They did, it was interesting but poorly executed, don't remember where it was manufactured, no longer indemnified IIRC. I didn't ski it enough to form an opinion more useful than "it's heavy."
Originally Posted by skierhj
There is a constant attempt to make bindings safer, with better release to reduce injury. Here in the US the manufacturers are so consumed with law suits that they are almost panicked to get the next great thing out. The problem is not simple to address. The people who generally test the "new" bindings are racers, they want their feet "glued" to the skis for maximum control and speed. The manufacturers spend huge amounts of money testing these new bindings and even when they release them it takes several years to make their R&D money back.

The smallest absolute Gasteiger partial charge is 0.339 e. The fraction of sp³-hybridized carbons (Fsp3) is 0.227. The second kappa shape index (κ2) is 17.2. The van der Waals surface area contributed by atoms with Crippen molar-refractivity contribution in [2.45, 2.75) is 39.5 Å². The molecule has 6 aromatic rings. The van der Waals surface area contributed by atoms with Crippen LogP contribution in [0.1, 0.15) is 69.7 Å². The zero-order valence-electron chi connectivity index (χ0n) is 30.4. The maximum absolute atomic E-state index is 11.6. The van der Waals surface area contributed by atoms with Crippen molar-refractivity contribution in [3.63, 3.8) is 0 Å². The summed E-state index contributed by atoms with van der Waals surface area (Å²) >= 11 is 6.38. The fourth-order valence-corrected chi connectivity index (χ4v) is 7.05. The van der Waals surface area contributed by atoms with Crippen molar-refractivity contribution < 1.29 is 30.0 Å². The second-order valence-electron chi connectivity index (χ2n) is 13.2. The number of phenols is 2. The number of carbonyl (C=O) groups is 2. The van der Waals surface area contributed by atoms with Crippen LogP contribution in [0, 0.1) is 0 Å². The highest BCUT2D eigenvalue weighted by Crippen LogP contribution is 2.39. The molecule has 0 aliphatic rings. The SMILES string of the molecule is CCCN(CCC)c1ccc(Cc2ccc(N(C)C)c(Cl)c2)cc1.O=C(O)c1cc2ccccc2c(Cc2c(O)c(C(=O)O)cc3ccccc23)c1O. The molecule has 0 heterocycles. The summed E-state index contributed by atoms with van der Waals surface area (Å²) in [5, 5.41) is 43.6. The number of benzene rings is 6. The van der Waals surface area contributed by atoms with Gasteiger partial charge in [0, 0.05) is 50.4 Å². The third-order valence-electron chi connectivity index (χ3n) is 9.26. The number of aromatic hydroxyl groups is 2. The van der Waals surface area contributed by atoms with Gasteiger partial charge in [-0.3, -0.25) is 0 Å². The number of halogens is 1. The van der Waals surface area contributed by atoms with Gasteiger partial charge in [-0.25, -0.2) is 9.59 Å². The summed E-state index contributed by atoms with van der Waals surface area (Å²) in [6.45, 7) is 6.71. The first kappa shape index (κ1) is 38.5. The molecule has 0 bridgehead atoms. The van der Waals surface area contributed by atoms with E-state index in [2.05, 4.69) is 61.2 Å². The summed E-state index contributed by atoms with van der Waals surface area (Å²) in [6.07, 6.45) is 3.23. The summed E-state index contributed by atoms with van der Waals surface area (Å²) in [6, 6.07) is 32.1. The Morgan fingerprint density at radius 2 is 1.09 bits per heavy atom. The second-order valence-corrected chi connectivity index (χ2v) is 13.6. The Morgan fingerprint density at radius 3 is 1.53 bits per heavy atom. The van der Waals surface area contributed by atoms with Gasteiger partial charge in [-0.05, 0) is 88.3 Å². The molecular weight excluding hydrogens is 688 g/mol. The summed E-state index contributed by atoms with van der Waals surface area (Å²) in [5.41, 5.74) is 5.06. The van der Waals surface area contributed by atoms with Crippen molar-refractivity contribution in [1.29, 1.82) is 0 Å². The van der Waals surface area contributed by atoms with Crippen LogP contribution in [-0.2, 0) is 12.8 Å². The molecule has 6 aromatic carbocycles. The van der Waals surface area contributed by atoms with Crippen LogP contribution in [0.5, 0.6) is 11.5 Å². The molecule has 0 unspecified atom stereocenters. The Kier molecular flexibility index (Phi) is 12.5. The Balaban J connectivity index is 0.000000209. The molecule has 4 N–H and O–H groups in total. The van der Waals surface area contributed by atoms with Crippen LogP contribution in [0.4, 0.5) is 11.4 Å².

This strikes me as a whole lot of badly formed conjecture. Racers ski comp bindings that rarely change and have fewer modes of release than bindings marketed to the public...racers may
test the latter, but that really doesn't mean anything other than poor product test design.
Also, lawsuits are far more commonly impediments to innovation (even in the realm of safety) than incentives towards it. I could write on that topic for hours, but I'll just hope it is common knowledge in 2008.
Further, the "panic to get the next thing out" has resulted in zero new standardized or widespread modes of release in the half of my lifetime that I've been paying attention, and nothing but incremental changes in the existing (and by most accounts very effective) base of product designs. Either this "panic" doesn't exist, or it is occurring on a timescale unheard of in consumer products.